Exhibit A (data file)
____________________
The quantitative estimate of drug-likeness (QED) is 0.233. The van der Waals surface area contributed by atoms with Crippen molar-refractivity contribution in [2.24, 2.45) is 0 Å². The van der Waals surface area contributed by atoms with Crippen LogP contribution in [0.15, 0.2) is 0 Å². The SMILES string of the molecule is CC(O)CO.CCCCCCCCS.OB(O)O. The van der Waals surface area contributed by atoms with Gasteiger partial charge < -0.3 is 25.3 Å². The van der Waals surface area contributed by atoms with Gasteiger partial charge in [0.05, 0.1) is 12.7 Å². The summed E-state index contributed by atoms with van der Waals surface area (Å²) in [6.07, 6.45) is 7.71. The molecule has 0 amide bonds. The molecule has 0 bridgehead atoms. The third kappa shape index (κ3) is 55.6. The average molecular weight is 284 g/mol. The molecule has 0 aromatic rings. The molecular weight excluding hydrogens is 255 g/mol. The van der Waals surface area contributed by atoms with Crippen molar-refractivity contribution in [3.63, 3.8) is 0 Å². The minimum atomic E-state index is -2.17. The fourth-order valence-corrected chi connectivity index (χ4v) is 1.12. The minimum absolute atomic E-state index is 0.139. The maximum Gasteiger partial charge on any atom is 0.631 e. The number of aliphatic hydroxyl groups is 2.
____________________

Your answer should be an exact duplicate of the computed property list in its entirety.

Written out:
The quantitative estimate of drug-likeness (QED) is 0.233. The van der Waals surface area contributed by atoms with Crippen molar-refractivity contribution in [2.24, 2.45) is 0 Å². The van der Waals surface area contributed by atoms with Crippen LogP contribution in [0.15, 0.2) is 0 Å². The SMILES string of the molecule is CC(O)CO.CCCCCCCCS.OB(O)O. The van der Waals surface area contributed by atoms with Gasteiger partial charge < -0.3 is 25.3 Å². The van der Waals surface area contributed by atoms with Gasteiger partial charge in [0.05, 0.1) is 12.7 Å². The summed E-state index contributed by atoms with van der Waals surface area (Å²) in [6.07, 6.45) is 7.71. The molecule has 0 amide bonds. The molecule has 0 bridgehead atoms. The third kappa shape index (κ3) is 55.6. The average molecular weight is 284 g/mol. The molecule has 0 aromatic rings. The molecular weight excluding hydrogens is 255 g/mol. The van der Waals surface area contributed by atoms with Crippen molar-refractivity contribution in [3.63, 3.8) is 0 Å². The minimum atomic E-state index is -2.17. The fourth-order valence-corrected chi connectivity index (χ4v) is 1.12. The minimum absolute atomic E-state index is 0.139. The maximum Gasteiger partial charge on any atom is 0.631 e. The number of aliphatic hydroxyl groups is 2.